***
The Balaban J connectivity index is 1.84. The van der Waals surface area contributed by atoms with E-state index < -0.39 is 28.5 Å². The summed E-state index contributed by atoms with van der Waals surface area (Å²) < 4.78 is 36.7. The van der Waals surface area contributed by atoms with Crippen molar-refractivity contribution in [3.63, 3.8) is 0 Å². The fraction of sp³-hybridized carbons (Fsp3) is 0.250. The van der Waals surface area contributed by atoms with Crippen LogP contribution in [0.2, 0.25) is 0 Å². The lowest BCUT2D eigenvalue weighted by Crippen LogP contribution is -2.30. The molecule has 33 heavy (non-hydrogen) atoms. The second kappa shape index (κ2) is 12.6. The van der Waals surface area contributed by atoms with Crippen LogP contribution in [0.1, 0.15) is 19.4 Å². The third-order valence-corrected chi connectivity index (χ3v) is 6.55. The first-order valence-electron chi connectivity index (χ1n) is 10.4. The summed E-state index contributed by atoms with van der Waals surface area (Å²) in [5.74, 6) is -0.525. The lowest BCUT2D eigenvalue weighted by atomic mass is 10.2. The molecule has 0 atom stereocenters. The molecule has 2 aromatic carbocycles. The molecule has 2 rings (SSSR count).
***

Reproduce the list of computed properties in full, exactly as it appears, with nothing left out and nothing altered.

The Balaban J connectivity index is 1.84. The van der Waals surface area contributed by atoms with E-state index < -0.39 is 28.5 Å². The summed E-state index contributed by atoms with van der Waals surface area (Å²) < 4.78 is 36.7. The van der Waals surface area contributed by atoms with Crippen molar-refractivity contribution in [3.63, 3.8) is 0 Å². The fraction of sp³-hybridized carbons (Fsp3) is 0.250. The van der Waals surface area contributed by atoms with Crippen LogP contribution in [0.2, 0.25) is 0 Å². The lowest BCUT2D eigenvalue weighted by Crippen LogP contribution is -2.30. The molecule has 33 heavy (non-hydrogen) atoms. The second kappa shape index (κ2) is 12.6. The van der Waals surface area contributed by atoms with Crippen LogP contribution in [0.1, 0.15) is 19.4 Å². The third-order valence-corrected chi connectivity index (χ3v) is 6.55. The first-order valence-electron chi connectivity index (χ1n) is 10.4. The summed E-state index contributed by atoms with van der Waals surface area (Å²) in [5.74, 6) is -0.525. The lowest BCUT2D eigenvalue weighted by atomic mass is 10.2. The molecule has 0 atom stereocenters. The molecule has 2 aromatic carbocycles. The molecule has 2 rings (SSSR count).